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First trillium of the year, and probably the last for us. They’ll be long gone by the time we see Portland again.
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No idea what this delicate thing is. Pretty though.
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Bill ShaneyfeltIt took some digging, but here it is! Indian plum

http://measurable-photos.appspot.com/?name=Oemleria+cerasiformis
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2 months ago
Scott AndersonTo Bill ShaneyfeltWow! That’s amazing, and obviously it. It’s a characteristic plant of our region, but I’ve never heard of it before. Good job!!
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2 months ago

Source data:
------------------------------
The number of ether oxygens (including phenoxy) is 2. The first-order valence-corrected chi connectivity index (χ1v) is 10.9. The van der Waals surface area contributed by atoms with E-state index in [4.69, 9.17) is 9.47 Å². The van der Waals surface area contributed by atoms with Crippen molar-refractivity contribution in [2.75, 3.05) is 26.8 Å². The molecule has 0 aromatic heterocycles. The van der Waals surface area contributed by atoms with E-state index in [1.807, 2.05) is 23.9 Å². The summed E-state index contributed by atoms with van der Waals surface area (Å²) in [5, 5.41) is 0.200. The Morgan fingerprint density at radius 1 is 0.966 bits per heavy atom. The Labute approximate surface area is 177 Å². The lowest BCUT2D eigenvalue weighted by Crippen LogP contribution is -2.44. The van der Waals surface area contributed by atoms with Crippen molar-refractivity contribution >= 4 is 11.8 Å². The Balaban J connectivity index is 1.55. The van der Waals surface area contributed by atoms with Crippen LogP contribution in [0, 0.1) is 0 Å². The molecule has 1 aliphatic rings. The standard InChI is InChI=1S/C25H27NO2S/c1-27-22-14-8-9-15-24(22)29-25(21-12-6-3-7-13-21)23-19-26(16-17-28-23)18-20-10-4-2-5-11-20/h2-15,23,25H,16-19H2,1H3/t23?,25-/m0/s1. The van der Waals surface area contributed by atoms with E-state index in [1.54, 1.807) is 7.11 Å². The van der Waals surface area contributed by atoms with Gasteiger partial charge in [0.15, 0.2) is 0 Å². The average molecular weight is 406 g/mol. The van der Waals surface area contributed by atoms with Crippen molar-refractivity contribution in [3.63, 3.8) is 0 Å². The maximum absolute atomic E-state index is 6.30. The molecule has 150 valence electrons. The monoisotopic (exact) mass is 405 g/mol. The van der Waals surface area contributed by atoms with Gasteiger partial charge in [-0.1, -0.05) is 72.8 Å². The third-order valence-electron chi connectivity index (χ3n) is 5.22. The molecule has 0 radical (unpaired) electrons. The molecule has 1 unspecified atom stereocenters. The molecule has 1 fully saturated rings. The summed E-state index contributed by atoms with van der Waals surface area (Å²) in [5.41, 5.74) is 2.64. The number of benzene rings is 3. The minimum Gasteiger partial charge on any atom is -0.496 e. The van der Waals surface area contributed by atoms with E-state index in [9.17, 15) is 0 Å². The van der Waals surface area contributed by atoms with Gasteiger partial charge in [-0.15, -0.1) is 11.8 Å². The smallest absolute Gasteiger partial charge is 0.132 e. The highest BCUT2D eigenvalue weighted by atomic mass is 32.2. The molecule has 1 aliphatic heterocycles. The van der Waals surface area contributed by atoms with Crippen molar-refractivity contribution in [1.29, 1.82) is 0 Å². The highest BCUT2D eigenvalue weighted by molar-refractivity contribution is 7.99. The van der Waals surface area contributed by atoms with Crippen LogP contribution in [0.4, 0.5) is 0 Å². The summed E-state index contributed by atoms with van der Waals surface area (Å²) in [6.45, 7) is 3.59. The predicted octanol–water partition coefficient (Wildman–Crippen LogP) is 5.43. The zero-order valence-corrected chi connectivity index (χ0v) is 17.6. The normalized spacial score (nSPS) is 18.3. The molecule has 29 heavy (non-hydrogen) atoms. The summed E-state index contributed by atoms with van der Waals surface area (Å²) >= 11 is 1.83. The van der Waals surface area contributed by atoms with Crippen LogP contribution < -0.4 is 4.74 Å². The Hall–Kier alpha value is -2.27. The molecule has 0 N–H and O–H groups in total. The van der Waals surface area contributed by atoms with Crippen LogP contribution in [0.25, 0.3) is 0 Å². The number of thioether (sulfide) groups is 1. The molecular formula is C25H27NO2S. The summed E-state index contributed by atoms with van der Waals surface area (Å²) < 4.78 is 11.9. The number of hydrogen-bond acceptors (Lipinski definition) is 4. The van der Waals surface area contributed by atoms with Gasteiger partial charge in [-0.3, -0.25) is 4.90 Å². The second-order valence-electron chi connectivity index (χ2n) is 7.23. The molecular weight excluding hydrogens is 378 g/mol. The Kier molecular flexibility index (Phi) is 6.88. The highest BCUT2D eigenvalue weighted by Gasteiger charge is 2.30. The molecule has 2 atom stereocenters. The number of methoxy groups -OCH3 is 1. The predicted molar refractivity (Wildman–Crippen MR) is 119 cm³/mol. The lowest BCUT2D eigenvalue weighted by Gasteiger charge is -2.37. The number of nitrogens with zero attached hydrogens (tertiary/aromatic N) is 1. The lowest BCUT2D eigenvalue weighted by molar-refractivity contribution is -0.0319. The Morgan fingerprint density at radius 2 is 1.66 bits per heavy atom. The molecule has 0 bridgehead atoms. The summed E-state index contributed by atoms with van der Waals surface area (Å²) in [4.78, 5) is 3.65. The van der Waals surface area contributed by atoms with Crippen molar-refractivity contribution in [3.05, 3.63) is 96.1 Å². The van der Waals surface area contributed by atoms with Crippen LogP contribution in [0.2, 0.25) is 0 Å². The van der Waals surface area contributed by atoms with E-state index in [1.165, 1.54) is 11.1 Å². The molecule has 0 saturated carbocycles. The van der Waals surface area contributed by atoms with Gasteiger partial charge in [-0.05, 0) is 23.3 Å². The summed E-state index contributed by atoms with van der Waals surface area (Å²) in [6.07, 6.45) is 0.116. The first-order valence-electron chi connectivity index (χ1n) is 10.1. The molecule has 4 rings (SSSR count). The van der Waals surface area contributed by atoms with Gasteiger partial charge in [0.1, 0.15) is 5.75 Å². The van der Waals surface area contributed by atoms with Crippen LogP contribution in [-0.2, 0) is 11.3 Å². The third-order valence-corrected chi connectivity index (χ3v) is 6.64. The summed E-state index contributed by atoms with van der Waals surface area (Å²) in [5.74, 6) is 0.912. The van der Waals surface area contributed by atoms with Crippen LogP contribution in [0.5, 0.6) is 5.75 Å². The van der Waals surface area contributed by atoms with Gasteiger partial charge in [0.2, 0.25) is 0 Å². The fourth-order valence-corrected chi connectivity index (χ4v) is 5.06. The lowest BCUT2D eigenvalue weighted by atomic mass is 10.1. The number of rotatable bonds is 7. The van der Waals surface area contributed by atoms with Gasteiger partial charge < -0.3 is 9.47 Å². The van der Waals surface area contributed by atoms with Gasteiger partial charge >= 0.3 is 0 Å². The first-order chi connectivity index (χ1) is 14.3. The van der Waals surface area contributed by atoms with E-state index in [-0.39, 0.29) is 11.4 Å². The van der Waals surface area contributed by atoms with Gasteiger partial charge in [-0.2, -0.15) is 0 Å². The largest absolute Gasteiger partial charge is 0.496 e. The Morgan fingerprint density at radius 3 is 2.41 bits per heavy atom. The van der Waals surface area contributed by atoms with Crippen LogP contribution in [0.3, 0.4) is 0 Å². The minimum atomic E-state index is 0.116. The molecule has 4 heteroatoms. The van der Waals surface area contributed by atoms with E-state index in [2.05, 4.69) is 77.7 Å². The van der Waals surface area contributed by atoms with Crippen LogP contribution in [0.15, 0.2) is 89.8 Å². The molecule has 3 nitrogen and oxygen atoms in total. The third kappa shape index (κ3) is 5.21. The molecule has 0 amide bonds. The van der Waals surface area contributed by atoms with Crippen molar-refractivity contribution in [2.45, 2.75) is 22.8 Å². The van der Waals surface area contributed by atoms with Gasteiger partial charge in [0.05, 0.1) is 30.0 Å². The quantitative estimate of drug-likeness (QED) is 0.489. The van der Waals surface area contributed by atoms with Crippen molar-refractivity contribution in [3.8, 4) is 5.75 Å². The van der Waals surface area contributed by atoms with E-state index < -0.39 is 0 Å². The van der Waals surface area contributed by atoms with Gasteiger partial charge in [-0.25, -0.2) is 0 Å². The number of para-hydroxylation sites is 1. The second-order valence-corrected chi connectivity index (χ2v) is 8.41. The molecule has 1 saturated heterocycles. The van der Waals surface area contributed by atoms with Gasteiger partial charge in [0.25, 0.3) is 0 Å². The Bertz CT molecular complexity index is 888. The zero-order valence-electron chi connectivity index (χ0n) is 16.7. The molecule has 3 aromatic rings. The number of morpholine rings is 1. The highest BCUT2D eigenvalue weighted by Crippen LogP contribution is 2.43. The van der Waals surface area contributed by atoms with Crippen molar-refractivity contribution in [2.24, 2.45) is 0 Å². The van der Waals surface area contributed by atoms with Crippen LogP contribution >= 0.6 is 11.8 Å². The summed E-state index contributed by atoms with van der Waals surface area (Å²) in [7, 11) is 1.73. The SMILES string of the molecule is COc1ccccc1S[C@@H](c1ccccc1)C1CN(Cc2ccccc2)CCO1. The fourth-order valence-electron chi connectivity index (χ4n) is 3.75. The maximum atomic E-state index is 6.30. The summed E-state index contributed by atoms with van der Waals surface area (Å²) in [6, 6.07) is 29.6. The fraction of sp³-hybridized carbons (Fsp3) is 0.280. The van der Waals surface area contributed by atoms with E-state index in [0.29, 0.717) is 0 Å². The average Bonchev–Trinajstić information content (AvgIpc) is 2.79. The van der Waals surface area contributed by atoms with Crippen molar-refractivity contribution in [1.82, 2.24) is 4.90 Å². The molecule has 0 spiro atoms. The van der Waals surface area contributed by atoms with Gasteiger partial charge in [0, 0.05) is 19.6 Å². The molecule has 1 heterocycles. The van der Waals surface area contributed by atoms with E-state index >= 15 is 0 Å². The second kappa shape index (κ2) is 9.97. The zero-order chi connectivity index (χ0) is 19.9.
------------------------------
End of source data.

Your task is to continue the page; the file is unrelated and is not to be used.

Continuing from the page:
Bill ShaneyfeltThanks for posting! I learn a lot due to your photos. Now, if only I can remember a fraction of it.
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2 months ago

The trail ends at Vernonia lake, a small pond behind the town of Vernonia.  Today it’s strikingly pretty, girded by pink fruit trees in full bloom, widely spaced fishermen lining the banks, and with few skiffs out on the water.  It’s the only place all day that we see people in significant numbers, but they’re all well spaced.  It occurs to me that Vernonia might not be a bad place to weather the storm.

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Vernonia Lake has never looked more idyllic.
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Rachael cautions me to not lag too far behind as she bikes on ahead. I comply, to the best of my ability.